Nick Carreno

Friday, April 15, 2011

Food Aggression, a Serious Problem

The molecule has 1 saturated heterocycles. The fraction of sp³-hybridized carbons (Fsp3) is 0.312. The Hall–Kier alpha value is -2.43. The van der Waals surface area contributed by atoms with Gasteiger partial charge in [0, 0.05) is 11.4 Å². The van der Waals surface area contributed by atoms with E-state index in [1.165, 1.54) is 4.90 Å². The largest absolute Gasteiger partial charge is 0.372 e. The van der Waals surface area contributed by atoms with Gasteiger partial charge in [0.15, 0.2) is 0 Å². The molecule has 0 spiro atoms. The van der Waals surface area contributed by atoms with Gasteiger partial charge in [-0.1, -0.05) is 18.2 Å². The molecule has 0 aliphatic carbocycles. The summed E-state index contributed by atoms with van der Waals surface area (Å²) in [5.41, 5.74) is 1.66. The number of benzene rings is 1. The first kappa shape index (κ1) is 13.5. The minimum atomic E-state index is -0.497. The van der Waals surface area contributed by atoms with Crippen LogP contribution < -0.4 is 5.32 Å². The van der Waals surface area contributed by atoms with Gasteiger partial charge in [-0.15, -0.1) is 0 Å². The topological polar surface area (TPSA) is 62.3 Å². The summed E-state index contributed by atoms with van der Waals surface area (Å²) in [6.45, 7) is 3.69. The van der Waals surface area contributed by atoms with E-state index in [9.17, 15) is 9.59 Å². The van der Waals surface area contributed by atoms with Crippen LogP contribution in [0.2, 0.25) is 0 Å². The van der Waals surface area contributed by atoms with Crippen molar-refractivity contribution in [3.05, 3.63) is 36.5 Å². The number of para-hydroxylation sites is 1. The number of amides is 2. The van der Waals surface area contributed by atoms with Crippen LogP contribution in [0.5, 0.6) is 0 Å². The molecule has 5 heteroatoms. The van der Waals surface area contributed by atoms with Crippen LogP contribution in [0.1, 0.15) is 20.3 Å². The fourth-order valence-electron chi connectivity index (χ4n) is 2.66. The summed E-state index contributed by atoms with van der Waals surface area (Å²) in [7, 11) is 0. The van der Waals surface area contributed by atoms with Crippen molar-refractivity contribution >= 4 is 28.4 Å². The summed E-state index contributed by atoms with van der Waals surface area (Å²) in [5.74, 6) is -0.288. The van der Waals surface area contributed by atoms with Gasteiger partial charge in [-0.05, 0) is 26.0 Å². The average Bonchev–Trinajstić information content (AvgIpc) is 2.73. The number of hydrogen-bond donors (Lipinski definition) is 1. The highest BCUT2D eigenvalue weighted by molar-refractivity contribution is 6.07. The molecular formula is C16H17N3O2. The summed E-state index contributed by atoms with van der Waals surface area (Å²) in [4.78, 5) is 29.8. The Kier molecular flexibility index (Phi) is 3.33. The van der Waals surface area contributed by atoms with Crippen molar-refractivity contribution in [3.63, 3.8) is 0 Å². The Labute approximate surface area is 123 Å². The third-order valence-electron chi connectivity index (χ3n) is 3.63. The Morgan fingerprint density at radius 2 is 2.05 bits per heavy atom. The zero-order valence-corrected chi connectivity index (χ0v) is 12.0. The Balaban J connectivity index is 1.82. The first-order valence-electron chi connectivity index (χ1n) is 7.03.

If you have a dog that is food aggressive, it is no laughing matter.  This is one of the most common ways people find themselves on the receiving end of a very nasty bite.  When a dog is near food, or even a toy, and it exhibits aggressive behavior, such as bearing its teeth, growling, lunging, it is a dangerous situation.  If you back off, your dog will take that as a sign that he has intimidated you and will continue to do so in the future, if you stand your ground or try to correct the behavior you may end up being bitten.  I know this seems like a lose lose situation.  I am not going to sugar coat this and say the problem is not a bad one, but I am also not going to say there is no hope.  There is always hope if we understand the dogs way of thinking along with its instincts.   Solving this problem is going to take time and patience as it would with any other type of training; the difference here is this is not an option.  If you have a food aggressive dog, you must fix this problem. If you don’t fix the problem someone is going to get bitten, and that is never a good thing.